WHEN two weeks ago Interior Minister Socratis Hasikos submitted the government bill to postpone the local authority elections scheduled for December, this column had asked whether he had secured the support of any of the political parties, which had already began the campaigning. We doubted the parties would have approved such a bill, less than two months before the elections even though it made perfect sense, given that it would allow time for the reform of local government.
The government plan is to merge municipalities, reducing them from 30 to 22 and set up district bodies to handle much of the administrative work now done by each municipality. This would not only rationalise local government but also save money, most of which goes on salaries and pensions. The main reason for having such a ludicrously large number of municipalities was the creation of more public sector jobs for the political parties to distribute among their supporters. The need for reform was included in the memorandum of understanding with the international lenders.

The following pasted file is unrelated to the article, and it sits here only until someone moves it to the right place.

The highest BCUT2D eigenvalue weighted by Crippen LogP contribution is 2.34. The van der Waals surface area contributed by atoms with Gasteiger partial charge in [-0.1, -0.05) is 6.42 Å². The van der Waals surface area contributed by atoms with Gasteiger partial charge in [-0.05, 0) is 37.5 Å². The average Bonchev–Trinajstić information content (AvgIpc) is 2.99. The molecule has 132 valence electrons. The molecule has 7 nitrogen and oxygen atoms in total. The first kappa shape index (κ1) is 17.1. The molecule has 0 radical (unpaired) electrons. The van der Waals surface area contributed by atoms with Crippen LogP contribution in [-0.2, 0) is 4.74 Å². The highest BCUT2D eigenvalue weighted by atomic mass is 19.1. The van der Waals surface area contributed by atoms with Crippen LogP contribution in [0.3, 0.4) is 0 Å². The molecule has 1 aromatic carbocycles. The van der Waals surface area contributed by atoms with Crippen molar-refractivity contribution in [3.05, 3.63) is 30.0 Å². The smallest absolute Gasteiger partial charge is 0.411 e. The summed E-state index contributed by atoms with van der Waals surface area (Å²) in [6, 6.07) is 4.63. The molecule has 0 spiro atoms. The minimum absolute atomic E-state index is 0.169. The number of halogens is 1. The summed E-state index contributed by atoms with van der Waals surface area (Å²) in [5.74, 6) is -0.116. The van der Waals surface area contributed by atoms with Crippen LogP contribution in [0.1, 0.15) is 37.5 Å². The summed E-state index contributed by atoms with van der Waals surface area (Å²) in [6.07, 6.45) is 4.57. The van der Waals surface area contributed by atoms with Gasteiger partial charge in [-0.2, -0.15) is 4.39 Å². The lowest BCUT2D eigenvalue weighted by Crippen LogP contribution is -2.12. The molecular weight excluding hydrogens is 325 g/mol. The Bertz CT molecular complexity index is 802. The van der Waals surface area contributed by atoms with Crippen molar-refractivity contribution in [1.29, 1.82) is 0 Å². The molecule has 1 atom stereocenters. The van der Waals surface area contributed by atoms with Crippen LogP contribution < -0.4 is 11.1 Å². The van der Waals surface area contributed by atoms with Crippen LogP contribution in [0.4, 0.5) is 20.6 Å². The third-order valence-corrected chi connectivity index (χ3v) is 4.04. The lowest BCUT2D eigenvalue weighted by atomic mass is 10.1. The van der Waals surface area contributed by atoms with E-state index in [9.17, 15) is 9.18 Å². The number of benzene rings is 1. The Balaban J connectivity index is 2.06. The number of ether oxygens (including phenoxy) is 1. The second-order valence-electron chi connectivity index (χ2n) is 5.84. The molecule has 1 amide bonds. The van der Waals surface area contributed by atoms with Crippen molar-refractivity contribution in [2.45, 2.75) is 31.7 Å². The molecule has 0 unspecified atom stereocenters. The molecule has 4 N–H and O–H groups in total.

Predictably the parties made it clear they would not approve the government bill. This prompted Hasikos to go back with another bill last week that would reduce the term of mayors and municipal councils to two-and-a-half years, by which time the changes would have been ready for implementation. Nobody could accuse the government of being undemocratic as they had been after the submission of the first bill, but again the political parties flatly refused to discuss the new bill.
The money-saving mergers will now have to wait until the next municipal elections in 2021, which means the taxpayers’ money will carry on being squandered unnecessarily for an extra two-and-a-half years. What do the parties care, it is not their money. They would rather that tens of millions of euros were wasted for no rational reason – they had nothing to lose from a shorter term. They just they wanted to create problems for the government. This is the despicably irresponsible and immature way in which politics is practised.
The outrage is that the hapless taxpayer always has to pick up the bill for this political irresponsibility, which cannot even be attributed to the primary consideration of the parties when making decisions – populism. The public was not opposed to a one-off shorter term and no interest groups had protested, but the parties decided that snubbing the government was well worth the money that will now be criminally wasted. Our parties have always been destructive rather than constructive forces. It is one of the reasons why we do not progress as a country.